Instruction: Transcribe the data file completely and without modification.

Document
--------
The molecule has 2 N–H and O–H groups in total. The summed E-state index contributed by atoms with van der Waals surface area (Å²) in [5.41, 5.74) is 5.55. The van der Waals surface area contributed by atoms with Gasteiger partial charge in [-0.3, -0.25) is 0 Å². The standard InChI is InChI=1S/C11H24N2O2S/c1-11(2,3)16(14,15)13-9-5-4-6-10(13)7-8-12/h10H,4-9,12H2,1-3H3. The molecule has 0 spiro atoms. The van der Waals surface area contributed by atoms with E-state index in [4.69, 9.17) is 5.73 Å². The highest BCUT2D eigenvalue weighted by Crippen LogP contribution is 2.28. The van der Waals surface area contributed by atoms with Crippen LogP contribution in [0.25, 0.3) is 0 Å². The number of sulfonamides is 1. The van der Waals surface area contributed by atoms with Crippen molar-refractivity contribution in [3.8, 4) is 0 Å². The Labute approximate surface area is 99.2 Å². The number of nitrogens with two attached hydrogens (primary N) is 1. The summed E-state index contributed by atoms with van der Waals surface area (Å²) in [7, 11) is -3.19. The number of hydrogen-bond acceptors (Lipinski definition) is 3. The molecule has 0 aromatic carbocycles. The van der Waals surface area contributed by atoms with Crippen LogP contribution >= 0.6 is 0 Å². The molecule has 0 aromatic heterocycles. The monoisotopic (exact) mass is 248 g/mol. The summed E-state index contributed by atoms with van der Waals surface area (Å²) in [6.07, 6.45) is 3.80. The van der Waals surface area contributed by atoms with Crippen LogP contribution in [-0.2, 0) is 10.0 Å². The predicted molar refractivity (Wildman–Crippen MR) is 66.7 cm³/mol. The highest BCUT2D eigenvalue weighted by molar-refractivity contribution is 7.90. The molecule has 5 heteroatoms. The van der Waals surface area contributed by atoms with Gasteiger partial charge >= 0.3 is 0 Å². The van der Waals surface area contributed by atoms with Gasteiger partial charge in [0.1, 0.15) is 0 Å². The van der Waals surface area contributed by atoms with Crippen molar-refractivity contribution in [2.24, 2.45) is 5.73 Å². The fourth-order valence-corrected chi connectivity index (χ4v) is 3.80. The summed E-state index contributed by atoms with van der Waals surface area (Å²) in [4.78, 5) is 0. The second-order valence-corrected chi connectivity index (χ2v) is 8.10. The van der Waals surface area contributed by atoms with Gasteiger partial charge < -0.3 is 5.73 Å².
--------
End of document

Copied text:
The molecule has 2 N–H and O–H groups in total. The summed E-state index contributed by atoms with van der Waals surface area (Å²) in [5.41, 5.74) is 5.55. The van der Waals surface area contributed by atoms with Gasteiger partial charge in [-0.3, -0.25) is 0 Å². The standard InChI is InChI=1S/C11H24N2O2S/c1-11(2,3)16(14,15)13-9-5-4-6-10(13)7-8-12/h10H,4-9,12H2,1-3H3. The molecule has 0 spiro atoms. The van der Waals surface area contributed by atoms with E-state index in [4.69, 9.17) is 5.73 Å². The highest BCUT2D eigenvalue weighted by Crippen LogP contribution is 2.28. The van der Waals surface area contributed by atoms with Crippen LogP contribution in [0.25, 0.3) is 0 Å². The number of sulfonamides is 1. The van der Waals surface area contributed by atoms with Crippen molar-refractivity contribution in [3.8, 4) is 0 Å². The Labute approximate surface area is 99.2 Å². The number of nitrogens with two attached hydrogens (primary N) is 1. The summed E-state index contributed by atoms with van der Waals surface area (Å²) in [7, 11) is -3.19. The number of hydrogen-bond acceptors (Lipinski definition) is 3. The molecule has 0 aromatic carbocycles. The van der Waals surface area contributed by atoms with Crippen LogP contribution >= 0.6 is 0 Å². The molecule has 0 aromatic heterocycles. The monoisotopic (exact) mass is 248 g/mol. The summed E-state index contributed by atoms with van der Waals surface area (Å²) in [6.07, 6.45) is 3.80. The van der Waals surface area contributed by atoms with Crippen LogP contribution in [-0.2, 0) is 10.0 Å². The predicted molar refractivity (Wildman–Crippen MR) is 66.7 cm³/mol. The highest BCUT2D eigenvalue weighted by molar-refractivity contribution is 7.90. The molecule has 5 heteroatoms. The van der Waals surface area contributed by atoms with Gasteiger partial charge >= 0.3 is 0 Å². The van der Waals surface area contributed by atoms with Gasteiger partial charge in [0.1, 0.15) is 0 Å². The van der Waals surface area contributed by atoms with Crippen molar-refractivity contribution in [2.24, 2.45) is 5.73 Å². The fourth-order valence-corrected chi connectivity index (χ4v) is 3.80. The summed E-state index contributed by atoms with van der Waals surface area (Å²) in [4.78, 5) is 0. The second-order valence-corrected chi connectivity index (χ2v) is 8.10. The van der Waals surface area contributed by atoms with Gasteiger partial charge < -0.3 is 5.73 Å².